1. Background

Low back pain caused by acute disc herniation is a common disorder among patients in the age group of 20–40 years (1). Back pain is one of the most common health problems for which physicians are consulted, and it can considerably decrease the quality of life of patients during a great part of their lives (1, 2). Patients’ perception of how their illness affects their daily lives can differ from that of their practitioners. Research into the health-related quality of life (HRQOL) has been conducted for only 25 years, but the last decade has witnessed a substantial rise in the level of interest in this field. As a result, HRQOL has become an important and standard outcome for use in health care interventions. It can also be applied as a basis for assessing the health status of populations and to evaluate the burden of a disease by comparing data from clinical groups and the general population (3). It is imperative that clinicians understand how patients experience chronic and often incurable conditions such as chronic low back pain in which the goals of treatment are to optimize HRQOL (5). The 36-Item Short-Form Health Survey (SF-36) was developed in the US as a part of the medical outcomes study (6) and is currently available for the assessment of HRQOL in several countries. This questionnaire has also been validated in Iran (7).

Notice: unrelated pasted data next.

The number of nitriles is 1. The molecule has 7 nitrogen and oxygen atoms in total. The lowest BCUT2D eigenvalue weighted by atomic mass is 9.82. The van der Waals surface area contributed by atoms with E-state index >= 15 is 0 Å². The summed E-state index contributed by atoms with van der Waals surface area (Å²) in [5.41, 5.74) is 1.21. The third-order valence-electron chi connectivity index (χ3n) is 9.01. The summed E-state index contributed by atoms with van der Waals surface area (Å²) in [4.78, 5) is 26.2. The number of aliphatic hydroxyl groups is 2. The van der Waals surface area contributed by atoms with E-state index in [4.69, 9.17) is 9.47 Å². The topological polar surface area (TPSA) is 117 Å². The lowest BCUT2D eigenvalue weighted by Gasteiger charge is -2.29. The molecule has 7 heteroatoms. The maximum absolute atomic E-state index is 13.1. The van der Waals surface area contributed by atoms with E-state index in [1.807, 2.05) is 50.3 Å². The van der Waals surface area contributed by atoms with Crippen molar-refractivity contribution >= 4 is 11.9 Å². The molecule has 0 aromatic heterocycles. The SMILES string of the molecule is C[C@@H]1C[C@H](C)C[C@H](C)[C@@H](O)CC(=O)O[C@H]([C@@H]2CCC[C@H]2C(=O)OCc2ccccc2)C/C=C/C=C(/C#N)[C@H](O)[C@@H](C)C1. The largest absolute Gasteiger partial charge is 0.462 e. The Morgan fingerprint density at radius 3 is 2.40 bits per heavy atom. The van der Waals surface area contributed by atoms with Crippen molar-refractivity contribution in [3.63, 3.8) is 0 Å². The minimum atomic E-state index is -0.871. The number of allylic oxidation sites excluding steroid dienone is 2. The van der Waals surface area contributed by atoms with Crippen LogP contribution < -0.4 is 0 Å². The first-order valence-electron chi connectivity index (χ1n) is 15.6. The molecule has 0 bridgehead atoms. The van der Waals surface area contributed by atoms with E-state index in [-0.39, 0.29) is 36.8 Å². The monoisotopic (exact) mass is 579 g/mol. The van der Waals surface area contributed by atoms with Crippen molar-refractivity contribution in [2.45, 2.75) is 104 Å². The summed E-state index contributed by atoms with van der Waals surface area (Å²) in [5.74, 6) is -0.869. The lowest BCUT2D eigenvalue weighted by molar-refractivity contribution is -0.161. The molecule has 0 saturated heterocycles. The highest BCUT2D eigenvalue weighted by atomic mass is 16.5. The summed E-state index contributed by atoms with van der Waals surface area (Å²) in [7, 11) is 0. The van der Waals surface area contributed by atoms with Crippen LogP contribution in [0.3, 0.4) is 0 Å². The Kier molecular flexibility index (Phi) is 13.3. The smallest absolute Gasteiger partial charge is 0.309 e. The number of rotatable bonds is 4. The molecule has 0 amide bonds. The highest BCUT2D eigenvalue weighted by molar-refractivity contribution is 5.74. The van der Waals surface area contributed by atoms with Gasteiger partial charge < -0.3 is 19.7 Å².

2. Objectives

Nowadays, researchers in Iran are focusing on the psychological aspects of therapeutic methods. To this end, we designed our study for assessing the improvement in quality of life of patients who underwent lumbar discectomy for chronic low back pain.

3. Patients and Methods

This study was an analytic observational study that was performed by using the cross-sectional method. It was approved by the Baqiyatallah Medical University Ethical Board and was fully supported and funded by Baqiyatallah Medical University.

3. 1. Study Samples and Variables

Study samples included 148 patients with chronic low back pain (reported 3 months after disease onset). These patients had been referred to the neurosurgery ward of Baqiyatallah Hospital from January 2009 to May 2010. In this study, we considered variables such as age, sex, educational level, job, height, and weight. Moreover, we collected data on history of abortion, leg pain, back pain, smoking, trauma, pregnancy (including number of pregnancies), driving, sitting for long periods, and lifting heavy objects. Using this data, we evaluated the quality of life of patients before and 6 and 12 months after lumbar discectomy.